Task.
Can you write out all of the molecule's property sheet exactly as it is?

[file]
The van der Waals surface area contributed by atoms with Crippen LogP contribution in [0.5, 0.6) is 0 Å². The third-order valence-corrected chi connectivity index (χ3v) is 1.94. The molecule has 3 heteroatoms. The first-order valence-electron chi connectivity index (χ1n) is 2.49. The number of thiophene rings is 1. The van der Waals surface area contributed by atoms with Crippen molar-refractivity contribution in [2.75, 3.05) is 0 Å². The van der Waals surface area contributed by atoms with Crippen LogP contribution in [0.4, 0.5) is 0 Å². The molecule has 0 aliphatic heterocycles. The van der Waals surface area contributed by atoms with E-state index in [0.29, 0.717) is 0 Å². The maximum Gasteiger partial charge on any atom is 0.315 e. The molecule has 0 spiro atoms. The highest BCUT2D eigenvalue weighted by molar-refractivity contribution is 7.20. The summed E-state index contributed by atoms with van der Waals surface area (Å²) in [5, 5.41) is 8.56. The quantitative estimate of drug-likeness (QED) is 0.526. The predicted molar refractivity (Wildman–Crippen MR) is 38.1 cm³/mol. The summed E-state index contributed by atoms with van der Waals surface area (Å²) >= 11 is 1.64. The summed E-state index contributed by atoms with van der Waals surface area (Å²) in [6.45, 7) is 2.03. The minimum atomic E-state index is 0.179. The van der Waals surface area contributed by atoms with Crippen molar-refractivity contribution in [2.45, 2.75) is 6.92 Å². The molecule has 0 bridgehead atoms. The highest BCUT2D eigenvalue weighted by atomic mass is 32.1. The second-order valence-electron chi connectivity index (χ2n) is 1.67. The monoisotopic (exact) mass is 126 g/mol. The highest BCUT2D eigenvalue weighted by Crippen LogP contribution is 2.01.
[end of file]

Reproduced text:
The van der Waals surface area contributed by atoms with Crippen LogP contribution in [0.5, 0.6) is 0 Å². The third-order valence-corrected chi connectivity index (χ3v) is 1.94. The molecule has 3 heteroatoms. The first-order valence-electron chi connectivity index (χ1n) is 2.49. The number of thiophene rings is 1. The van der Waals surface area contributed by atoms with Crippen molar-refractivity contribution in [2.75, 3.05) is 0 Å². The van der Waals surface area contributed by atoms with Crippen LogP contribution in [0.4, 0.5) is 0 Å². The molecule has 0 aliphatic heterocycles. The van der Waals surface area contributed by atoms with E-state index in [0.29, 0.717) is 0 Å². The maximum Gasteiger partial charge on any atom is 0.315 e. The molecule has 0 spiro atoms. The highest BCUT2D eigenvalue weighted by molar-refractivity contribution is 7.20. The summed E-state index contributed by atoms with van der Waals surface area (Å²) in [5, 5.41) is 8.56. The quantitative estimate of drug-likeness (QED) is 0.526. The predicted molar refractivity (Wildman–Crippen MR) is 38.1 cm³/mol. The summed E-state index contributed by atoms with van der Waals surface area (Å²) >= 11 is 1.64. The summed E-state index contributed by atoms with van der Waals surface area (Å²) in [6.45, 7) is 2.03. The minimum atomic E-state index is 0.179. The van der Waals surface area contributed by atoms with Crippen molar-refractivity contribution in [2.45, 2.75) is 6.92 Å². The molecule has 0 bridgehead atoms. The highest BCUT2D eigenvalue weighted by atomic mass is 32.1. The second-order valence-electron chi connectivity index (χ2n) is 1.67. The monoisotopic (exact) mass is 126 g/mol. The highest BCUT2D eigenvalue weighted by Crippen LogP contribution is 2.01.